World Trade Centre Accra (WTC Accra) and Silent Eight, a global RegTech firm with offices in Singapore, London, New York and Warsaw, have announced a partnership to enhance the capacity of governments and the financial services industry in Africa to combat the “three ills” of international financial crime, cyber fraud and money laundering.
To kickstart the partnership, the two firms in collaboration with the Bank of Ghana will hold a webinar on the 27th August, 2020 under the subject: New Solutions for Combatting International Financial Crime, Cyber fraud and Money Laundering.
The webinar will examine the peculiar challenges faced by the African financial system and serve as an exposition of new digital solutions for fighting international financial crime, cyber fraud and money laundering.
The webinar will be moderated by Scott McCleskey (Former Chief Compliance Officer, Moody’s) with a global knowledge bank to include Marcus Swanepoel (Manager- Business Solutions, Temenos Middle East & Africa) and Matthew Leaney (CRO, Silent Eight) and a local faculty to be made up of Sampson Akligoh (Director of Financial Services, Ministry of Finance Ghana), Edem Yevutsey (Executive Director, World Trade Centre Accra) and George Nkrumah (Head, Financial Integrity Office, Bank of Ghana).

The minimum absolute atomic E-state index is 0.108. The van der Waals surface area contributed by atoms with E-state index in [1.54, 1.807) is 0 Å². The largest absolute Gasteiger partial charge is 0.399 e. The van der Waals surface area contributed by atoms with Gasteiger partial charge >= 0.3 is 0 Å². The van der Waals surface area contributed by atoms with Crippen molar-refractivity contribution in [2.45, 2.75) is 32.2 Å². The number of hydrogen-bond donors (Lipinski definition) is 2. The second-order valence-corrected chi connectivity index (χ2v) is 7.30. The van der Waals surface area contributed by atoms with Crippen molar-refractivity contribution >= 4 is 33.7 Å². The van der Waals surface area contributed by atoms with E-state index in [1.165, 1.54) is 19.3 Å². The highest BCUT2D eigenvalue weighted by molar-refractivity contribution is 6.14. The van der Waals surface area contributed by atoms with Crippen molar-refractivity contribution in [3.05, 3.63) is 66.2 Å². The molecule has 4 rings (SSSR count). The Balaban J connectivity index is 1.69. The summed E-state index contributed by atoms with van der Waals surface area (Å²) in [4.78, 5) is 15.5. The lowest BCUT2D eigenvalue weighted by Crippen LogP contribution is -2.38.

According to Edem Yevutsey; “The global financial system can be likened to a chain which is only as strong as its weakest link”. Africa has become the next economic frontier of an increasingly integrated world with 6 of the top 10 fastest growing global economies. He further stated that; “The increasing prominence of African economies and their integration into all facets of the global financial system mean that if African countries are not adequately prepared to deal with some of the challenges facing the global financial system, they could become the link that weakens the entire system”.
The webinar will demonstrate how some of the latest innovation and technology such as Artificial Intelligence (AI), data science and machine learning can be employed to deal with the challenge of tackling these “three ills”.